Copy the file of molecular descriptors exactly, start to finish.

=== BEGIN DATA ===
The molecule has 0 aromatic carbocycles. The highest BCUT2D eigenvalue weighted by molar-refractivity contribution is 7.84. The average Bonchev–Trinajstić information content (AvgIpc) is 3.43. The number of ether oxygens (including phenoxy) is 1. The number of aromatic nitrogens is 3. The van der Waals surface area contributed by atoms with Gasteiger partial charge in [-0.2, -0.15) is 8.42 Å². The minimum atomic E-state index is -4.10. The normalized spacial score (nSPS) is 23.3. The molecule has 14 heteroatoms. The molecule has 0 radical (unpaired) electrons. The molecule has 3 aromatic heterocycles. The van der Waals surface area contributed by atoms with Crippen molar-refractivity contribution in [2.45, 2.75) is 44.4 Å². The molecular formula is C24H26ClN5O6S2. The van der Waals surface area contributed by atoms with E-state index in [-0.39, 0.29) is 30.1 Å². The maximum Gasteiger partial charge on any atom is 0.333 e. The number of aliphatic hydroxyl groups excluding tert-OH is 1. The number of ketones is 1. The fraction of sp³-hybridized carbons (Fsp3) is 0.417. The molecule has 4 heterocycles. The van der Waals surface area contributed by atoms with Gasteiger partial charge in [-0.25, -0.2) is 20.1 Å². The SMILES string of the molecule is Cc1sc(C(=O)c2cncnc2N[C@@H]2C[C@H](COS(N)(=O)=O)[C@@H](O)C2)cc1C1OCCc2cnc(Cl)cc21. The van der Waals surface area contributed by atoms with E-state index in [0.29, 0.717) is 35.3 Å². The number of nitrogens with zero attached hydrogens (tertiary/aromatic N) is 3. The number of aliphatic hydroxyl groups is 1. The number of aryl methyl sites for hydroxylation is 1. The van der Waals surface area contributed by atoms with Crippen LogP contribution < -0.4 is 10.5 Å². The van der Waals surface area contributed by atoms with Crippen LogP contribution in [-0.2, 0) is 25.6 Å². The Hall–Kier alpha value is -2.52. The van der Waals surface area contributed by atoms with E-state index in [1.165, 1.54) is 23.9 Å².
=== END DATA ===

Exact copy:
The molecule has 0 aromatic carbocycles. The highest BCUT2D eigenvalue weighted by molar-refractivity contribution is 7.84. The average Bonchev–Trinajstić information content (AvgIpc) is 3.43. The number of ether oxygens (including phenoxy) is 1. The number of aromatic nitrogens is 3. The van der Waals surface area contributed by atoms with Gasteiger partial charge in [-0.2, -0.15) is 8.42 Å². The minimum atomic E-state index is -4.10. The normalized spacial score (nSPS) is 23.3. The molecule has 14 heteroatoms. The molecule has 0 radical (unpaired) electrons. The molecule has 3 aromatic heterocycles. The van der Waals surface area contributed by atoms with Crippen molar-refractivity contribution in [2.45, 2.75) is 44.4 Å². The molecular formula is C24H26ClN5O6S2. The van der Waals surface area contributed by atoms with E-state index in [-0.39, 0.29) is 30.1 Å². The maximum Gasteiger partial charge on any atom is 0.333 e. The number of aliphatic hydroxyl groups excluding tert-OH is 1. The number of ketones is 1. The fraction of sp³-hybridized carbons (Fsp3) is 0.417. The molecule has 4 heterocycles. The van der Waals surface area contributed by atoms with Gasteiger partial charge in [-0.25, -0.2) is 20.1 Å². The SMILES string of the molecule is Cc1sc(C(=O)c2cncnc2N[C@@H]2C[C@H](COS(N)(=O)=O)[C@@H](O)C2)cc1C1OCCc2cnc(Cl)cc21. The van der Waals surface area contributed by atoms with E-state index in [0.29, 0.717) is 35.3 Å². The number of nitrogens with zero attached hydrogens (tertiary/aromatic N) is 3. The number of aliphatic hydroxyl groups is 1. The number of aryl methyl sites for hydroxylation is 1. The van der Waals surface area contributed by atoms with Crippen LogP contribution < -0.4 is 10.5 Å². The van der Waals surface area contributed by atoms with Crippen LogP contribution in [-0.2, 0) is 25.6 Å². The Hall–Kier alpha value is -2.52. The van der Waals surface area contributed by atoms with E-state index in [1.165, 1.54) is 23.9 Å².